In publishing its “Rail Needs Assessment for the North and the Midlands”, in December 2020, the National Infrastructure Commission (NIC) has suggested that by prioritising regional links the government can maximise its return on rail investment.
Huddersfield Unlimited and Huddersfield Civic Society welcome the proposed investment in the full Trans Pennine Route and Midland Mainline upgrades, as an immediate economic gain in the 2020s, delivering improved connectivity and moving freight from road to rail, whilst making a contribution to the decarbonisation of the railway.
The NIC found that in comparing the option of “limited upgrades” with their investment package that prioritises “regional links”. They said:
“The option focussing on upgrades provides some improvement to the speed and frequency of trains between cities and capacity into city centres and has the lowest environmental impact, the benefits it delivers are not at scale and would be less likely to trigger long term economic transformation than other packages.
The packages prioritising regional links are more likely to bring higher benefits, overall, to cities in the Midlands and the North and to support the strategic objective of levelling up, because they:
- improve the quality of regional, largely east to west rail links between cities within the Midlands and the North, which are generally inferior to longer distance (*1) rail links
- focus on schemes that can provide the biggest potential improvements in productivity across the Midlands and the North
- deliver greater improvements to connectivity for several key cities, including Nottingham, Coventry, Derby, Manchester and Liverpool, while also providing significant improvements to a range of smaller places, such as Crewe, Doncaster, Huddersfield and Warrington, and potentially Hull under the electrification programme.”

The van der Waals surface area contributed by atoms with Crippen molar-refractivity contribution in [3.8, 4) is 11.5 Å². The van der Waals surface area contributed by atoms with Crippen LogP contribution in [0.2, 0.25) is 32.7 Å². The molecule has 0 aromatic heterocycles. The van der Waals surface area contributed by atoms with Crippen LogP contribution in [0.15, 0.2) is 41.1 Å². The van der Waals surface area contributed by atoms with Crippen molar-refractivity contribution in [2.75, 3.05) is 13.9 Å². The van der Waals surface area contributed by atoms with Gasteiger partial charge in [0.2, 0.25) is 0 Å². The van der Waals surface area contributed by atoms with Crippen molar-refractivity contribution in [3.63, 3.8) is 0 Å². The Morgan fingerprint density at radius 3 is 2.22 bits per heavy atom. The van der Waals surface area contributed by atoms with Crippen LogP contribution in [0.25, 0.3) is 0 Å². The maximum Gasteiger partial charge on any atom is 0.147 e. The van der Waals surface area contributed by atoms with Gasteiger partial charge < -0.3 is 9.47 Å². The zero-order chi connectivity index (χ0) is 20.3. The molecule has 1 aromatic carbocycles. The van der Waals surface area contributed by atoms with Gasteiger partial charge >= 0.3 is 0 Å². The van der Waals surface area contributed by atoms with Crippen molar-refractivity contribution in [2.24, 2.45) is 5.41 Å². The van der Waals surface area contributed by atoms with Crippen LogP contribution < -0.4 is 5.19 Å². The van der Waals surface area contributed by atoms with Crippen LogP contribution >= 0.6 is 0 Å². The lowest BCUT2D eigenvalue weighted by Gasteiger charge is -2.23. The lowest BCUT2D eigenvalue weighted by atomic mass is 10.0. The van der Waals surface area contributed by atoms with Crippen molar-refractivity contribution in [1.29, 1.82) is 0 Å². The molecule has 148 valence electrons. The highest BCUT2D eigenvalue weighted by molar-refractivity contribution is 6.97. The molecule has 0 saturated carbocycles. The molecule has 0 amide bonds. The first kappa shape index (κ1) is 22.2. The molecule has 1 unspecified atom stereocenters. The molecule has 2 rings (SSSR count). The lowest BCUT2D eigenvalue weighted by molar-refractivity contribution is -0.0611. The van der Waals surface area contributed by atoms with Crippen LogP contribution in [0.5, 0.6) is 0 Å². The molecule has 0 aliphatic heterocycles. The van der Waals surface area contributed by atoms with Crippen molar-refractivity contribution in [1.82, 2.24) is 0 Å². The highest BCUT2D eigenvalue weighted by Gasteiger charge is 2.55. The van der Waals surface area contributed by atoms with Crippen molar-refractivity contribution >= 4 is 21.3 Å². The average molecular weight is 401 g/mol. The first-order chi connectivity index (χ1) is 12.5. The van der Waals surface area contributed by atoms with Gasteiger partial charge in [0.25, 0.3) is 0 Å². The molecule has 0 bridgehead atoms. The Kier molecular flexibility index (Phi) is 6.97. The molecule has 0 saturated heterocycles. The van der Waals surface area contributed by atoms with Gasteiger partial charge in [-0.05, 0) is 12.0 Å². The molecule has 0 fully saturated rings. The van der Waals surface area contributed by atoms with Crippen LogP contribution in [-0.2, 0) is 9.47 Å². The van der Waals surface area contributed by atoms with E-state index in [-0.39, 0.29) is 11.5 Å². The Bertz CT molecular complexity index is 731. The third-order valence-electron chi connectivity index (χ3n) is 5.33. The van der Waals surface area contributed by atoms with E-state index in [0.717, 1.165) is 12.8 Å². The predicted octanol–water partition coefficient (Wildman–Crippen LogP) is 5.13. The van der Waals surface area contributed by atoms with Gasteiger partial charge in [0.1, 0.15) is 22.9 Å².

We support this conclusion and further commend the rolling programme of electrification first proposed by Network Rail which is also supported by the NIC report. Commitment to the rolling programme is an essential step to making a more significant and earlier impact on decarbonising rail transport.
The prioritisation of electrification on these regional lines would also bring a short term improvement in connectivity within West Yorkshire and adjacent areas, including for Bradford and the Calder valley as well as underpinning critical renewal of Huddersfield Town Centre and settlements along the TransPennine route. Such a programme also opens up opportunities for an integrated approach to transport incorporating light rail and active travel options to lock in local connectivity improvements.
We urge the government to focus on the tangible and early benefits highlighted by the NIC’s analysis, including full electrification of TransPennine, when it publishes its integrated rail plan and associated investment package, now due in the summer of 2021.
For an overview as to the work, Huddersfield Unlimted is undertaking on transport, visit our dedicated page.
*1 (longer distance rail links are predominantly north south)